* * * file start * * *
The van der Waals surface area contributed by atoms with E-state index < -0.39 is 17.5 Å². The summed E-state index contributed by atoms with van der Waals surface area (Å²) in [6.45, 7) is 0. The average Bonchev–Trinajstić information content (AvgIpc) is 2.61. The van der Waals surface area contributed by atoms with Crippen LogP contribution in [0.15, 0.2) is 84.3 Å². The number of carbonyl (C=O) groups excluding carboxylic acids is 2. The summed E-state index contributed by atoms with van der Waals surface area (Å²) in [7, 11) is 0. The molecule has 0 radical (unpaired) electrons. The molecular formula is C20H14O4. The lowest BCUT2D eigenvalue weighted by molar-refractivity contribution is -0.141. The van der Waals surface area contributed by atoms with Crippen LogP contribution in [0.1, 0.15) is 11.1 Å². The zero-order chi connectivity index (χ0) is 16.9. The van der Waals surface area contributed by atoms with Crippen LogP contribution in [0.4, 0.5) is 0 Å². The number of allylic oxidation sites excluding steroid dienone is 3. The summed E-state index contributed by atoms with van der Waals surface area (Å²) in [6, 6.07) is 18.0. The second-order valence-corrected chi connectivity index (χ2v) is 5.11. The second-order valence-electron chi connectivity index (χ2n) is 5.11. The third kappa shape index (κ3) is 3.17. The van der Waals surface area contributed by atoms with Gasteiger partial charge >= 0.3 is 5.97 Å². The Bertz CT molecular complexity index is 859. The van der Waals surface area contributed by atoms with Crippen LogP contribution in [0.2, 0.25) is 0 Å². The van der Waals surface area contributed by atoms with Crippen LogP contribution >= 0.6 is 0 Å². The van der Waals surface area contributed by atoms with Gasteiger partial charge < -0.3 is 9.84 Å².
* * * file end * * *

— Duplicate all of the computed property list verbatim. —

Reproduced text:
The van der Waals surface area contributed by atoms with E-state index < -0.39 is 17.5 Å². The summed E-state index contributed by atoms with van der Waals surface area (Å²) in [6.45, 7) is 0. The average Bonchev–Trinajstić information content (AvgIpc) is 2.61. The van der Waals surface area contributed by atoms with Crippen LogP contribution in [0.15, 0.2) is 84.3 Å². The number of carbonyl (C=O) groups excluding carboxylic acids is 2. The summed E-state index contributed by atoms with van der Waals surface area (Å²) in [7, 11) is 0. The molecule has 0 radical (unpaired) electrons. The molecular formula is C20H14O4. The lowest BCUT2D eigenvalue weighted by molar-refractivity contribution is -0.141. The van der Waals surface area contributed by atoms with Crippen LogP contribution in [0.1, 0.15) is 11.1 Å². The zero-order chi connectivity index (χ0) is 16.9. The van der Waals surface area contributed by atoms with Crippen LogP contribution in [0.4, 0.5) is 0 Å². The number of allylic oxidation sites excluding steroid dienone is 3. The summed E-state index contributed by atoms with van der Waals surface area (Å²) in [6, 6.07) is 18.0. The second-order valence-corrected chi connectivity index (χ2v) is 5.11. The second-order valence-electron chi connectivity index (χ2n) is 5.11. The third kappa shape index (κ3) is 3.17. The van der Waals surface area contributed by atoms with Gasteiger partial charge >= 0.3 is 5.97 Å². The Bertz CT molecular complexity index is 859. The van der Waals surface area contributed by atoms with Crippen LogP contribution in [0.2, 0.25) is 0 Å². The van der Waals surface area contributed by atoms with Crippen LogP contribution >= 0.6 is 0 Å². The van der Waals surface area contributed by atoms with Gasteiger partial charge < -0.3 is 9.84 Å².